When I was twelve I decided that being half Indian was embarrassing. On moving

from primary to secondary school, I would have the opportunity to reinvent

myself, and thank goodness for my fair skin and Caucasian features, otherwise I

would have been stuck with the ‘brown girl’ label.

I couldn’t imagine anything worse.

I remember writing in my diary one night that the “weird, awkward, loser

Nirvana will be gone, and instead, there’ll be cool, confident Anna” – I even

renamed myself, gave myself the loveliest, whitest name I could think of that

could passably be a nickname for my real name. ‘Nirvana’ embarrassed me.


Looking back, I can’t really pin down why I fought so hard against my Indian

side. When I was much younger, I adored being Indian, having grown up in the

arms of my mother’s Punjabi family. Taking after my white father in skin tone, I

eyed my brother’s golden-brown skin with jealousy, and made up for my own

milky skin tone by colouring pictures of me the darkest brown pen I could find. I

considered myself an Indian girl. Despite this, the small group of brown girls at

my primary school did not accept me as one of their own. Their rejection stung

eight-year- old Nirvana, perhaps to the point that she herself would come to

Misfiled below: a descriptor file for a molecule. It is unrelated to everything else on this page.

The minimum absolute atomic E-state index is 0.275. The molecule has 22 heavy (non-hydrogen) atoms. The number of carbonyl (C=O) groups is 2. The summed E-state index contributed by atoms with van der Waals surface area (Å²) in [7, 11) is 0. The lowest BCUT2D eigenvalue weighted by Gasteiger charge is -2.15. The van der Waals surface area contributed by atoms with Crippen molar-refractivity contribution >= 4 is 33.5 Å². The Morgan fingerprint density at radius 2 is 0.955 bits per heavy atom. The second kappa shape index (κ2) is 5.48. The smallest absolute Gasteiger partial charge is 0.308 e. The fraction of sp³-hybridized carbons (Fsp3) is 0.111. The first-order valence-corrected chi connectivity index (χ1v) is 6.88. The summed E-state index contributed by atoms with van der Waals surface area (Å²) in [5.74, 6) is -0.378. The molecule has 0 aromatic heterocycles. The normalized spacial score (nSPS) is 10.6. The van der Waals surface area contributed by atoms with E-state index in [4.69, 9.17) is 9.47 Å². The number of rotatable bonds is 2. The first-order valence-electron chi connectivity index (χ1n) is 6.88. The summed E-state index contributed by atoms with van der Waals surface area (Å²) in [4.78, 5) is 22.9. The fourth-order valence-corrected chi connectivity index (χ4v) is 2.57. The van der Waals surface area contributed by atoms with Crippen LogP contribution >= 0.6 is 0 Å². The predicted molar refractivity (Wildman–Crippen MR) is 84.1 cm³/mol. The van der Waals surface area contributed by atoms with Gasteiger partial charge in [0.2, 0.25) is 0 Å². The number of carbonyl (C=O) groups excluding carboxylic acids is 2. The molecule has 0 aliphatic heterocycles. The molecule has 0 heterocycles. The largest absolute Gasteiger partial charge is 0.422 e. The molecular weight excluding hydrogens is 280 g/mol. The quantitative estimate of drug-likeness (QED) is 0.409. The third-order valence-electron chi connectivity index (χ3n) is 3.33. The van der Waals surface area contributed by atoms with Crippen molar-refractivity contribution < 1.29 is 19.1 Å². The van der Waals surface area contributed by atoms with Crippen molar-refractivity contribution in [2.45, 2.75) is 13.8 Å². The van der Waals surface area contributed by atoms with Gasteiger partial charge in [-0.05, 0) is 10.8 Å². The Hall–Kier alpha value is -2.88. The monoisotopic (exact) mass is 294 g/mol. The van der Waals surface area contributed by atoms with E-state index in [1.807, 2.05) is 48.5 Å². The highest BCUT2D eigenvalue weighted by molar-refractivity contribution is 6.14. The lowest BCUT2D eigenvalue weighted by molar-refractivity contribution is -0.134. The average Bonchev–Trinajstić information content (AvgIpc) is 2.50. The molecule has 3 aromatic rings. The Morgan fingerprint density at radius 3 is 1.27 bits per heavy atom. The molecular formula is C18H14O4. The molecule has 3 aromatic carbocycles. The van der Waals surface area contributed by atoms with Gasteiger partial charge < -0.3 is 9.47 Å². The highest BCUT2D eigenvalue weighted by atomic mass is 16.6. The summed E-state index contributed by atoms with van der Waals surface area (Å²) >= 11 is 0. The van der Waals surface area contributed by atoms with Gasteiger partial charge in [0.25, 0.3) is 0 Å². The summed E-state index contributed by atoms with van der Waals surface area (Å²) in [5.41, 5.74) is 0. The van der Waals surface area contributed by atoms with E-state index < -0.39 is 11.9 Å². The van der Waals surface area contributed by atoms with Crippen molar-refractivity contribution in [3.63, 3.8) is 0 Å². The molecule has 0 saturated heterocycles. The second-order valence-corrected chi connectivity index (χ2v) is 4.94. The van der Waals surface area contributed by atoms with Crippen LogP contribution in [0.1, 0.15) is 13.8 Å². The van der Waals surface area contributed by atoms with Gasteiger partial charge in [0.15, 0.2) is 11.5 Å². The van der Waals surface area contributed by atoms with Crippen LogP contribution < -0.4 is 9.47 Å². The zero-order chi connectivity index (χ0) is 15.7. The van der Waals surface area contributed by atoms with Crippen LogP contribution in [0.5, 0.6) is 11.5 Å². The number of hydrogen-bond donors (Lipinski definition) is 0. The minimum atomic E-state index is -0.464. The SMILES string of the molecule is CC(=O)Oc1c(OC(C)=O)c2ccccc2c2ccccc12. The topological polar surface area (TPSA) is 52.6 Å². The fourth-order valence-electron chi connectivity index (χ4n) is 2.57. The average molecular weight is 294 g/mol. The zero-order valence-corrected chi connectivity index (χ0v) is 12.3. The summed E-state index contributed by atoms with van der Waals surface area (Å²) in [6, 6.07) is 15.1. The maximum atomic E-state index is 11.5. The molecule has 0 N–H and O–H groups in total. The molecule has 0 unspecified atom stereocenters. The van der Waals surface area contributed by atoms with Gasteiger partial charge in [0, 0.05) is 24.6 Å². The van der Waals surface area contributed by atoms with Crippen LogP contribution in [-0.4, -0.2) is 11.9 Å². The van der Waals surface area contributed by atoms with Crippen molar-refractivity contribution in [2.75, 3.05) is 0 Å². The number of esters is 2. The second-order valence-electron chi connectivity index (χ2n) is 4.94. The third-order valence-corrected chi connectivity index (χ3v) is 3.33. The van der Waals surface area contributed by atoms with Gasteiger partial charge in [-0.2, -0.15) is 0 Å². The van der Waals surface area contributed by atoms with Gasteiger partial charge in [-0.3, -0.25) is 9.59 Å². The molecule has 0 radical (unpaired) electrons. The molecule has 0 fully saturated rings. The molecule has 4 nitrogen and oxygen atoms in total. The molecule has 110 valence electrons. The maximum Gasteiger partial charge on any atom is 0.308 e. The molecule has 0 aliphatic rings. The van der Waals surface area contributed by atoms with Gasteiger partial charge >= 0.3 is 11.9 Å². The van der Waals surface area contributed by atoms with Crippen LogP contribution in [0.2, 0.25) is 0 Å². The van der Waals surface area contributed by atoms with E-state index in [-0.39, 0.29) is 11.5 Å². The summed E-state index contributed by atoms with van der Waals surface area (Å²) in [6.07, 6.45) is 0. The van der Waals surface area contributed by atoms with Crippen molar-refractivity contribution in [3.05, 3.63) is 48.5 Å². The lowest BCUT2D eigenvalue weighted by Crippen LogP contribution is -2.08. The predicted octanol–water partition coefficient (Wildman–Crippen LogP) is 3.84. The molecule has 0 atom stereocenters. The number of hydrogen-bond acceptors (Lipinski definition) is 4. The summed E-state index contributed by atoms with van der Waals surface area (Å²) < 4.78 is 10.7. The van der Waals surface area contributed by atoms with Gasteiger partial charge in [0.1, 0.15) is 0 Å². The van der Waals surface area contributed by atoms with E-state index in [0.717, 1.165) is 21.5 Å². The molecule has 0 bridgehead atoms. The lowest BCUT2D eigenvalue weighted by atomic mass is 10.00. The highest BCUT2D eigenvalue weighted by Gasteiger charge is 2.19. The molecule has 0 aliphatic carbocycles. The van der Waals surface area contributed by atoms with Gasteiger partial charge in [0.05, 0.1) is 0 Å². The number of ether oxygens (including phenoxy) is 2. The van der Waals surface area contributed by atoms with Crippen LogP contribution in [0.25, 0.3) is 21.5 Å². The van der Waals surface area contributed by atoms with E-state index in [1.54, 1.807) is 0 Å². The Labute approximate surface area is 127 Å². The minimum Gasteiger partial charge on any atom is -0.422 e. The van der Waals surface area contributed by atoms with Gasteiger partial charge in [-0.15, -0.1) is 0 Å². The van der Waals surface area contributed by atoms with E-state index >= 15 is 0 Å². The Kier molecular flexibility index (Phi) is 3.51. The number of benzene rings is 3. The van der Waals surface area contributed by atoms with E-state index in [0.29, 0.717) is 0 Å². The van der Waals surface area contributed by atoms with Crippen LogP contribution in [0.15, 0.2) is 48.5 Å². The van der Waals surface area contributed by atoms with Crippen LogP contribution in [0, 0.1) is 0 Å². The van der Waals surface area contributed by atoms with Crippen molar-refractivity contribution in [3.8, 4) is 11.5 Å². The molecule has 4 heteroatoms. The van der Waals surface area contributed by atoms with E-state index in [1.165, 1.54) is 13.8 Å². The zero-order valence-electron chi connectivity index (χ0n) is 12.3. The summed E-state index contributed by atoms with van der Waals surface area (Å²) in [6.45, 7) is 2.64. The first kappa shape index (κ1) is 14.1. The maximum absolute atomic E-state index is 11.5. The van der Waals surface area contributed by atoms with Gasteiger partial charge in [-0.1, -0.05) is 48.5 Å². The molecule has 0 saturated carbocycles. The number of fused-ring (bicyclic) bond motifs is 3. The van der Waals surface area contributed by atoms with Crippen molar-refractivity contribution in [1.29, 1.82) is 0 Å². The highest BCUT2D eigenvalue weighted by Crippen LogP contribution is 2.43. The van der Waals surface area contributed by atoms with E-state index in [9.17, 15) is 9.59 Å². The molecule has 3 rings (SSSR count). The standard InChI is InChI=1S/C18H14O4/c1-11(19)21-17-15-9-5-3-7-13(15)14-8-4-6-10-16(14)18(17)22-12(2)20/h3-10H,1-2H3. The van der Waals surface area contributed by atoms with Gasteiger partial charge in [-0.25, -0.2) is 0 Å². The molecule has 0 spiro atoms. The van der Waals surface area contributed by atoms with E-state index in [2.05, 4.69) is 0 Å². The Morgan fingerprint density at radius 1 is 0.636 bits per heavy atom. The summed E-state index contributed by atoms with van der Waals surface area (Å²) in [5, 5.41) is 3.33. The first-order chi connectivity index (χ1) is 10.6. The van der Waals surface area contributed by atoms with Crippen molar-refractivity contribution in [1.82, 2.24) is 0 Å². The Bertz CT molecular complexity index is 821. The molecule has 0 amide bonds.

reject her brownness years later.


Maybe it was because the popular clique in secondary school was made up of all

the white girls in my class. My school was multicultural to the point where white

was the minority for a long time, yet somehow the white girls commanded a

strange sort of respect. Was it was because they were taller, had light, bright eyes

and lenient families? Either way, I was desperate to be one of them.


Until I was around sixteen, I pulled a curtain down over my Indian side. ‘Anna’

didn’t stick, but I started to appreciate the musical connotations of ‘Nirvana’ and

focused on those. I would ask people where they thought I came from, and my

stomach would flip with joy when they guessed Russia or Germany or Italy. I had

Indian friends, but I always distanced myself from them mentally, seeing myself

as different, other – not better, exactly, but whiter. And that was better.


It’s taken me a long time to accept my Indian side, but I think I’m there. I still

often wear dark clothes, but I try very hard not to enjoy how pale I end up

looking by contrast. My mother reminds me that I have the best of both worlds,

and asks me whether I’ve written about that – I haven’t, and I haven’t told her

how nearly impossible I would find that task. So far, my experience of being

mixed-race has been less like having one foot in each door and more like having

both doors closed on me. I wasn’t Indian enough in primary school, nor white

enough in secondary, and it’s only now that I’m finding a way to carve out a

category of my own.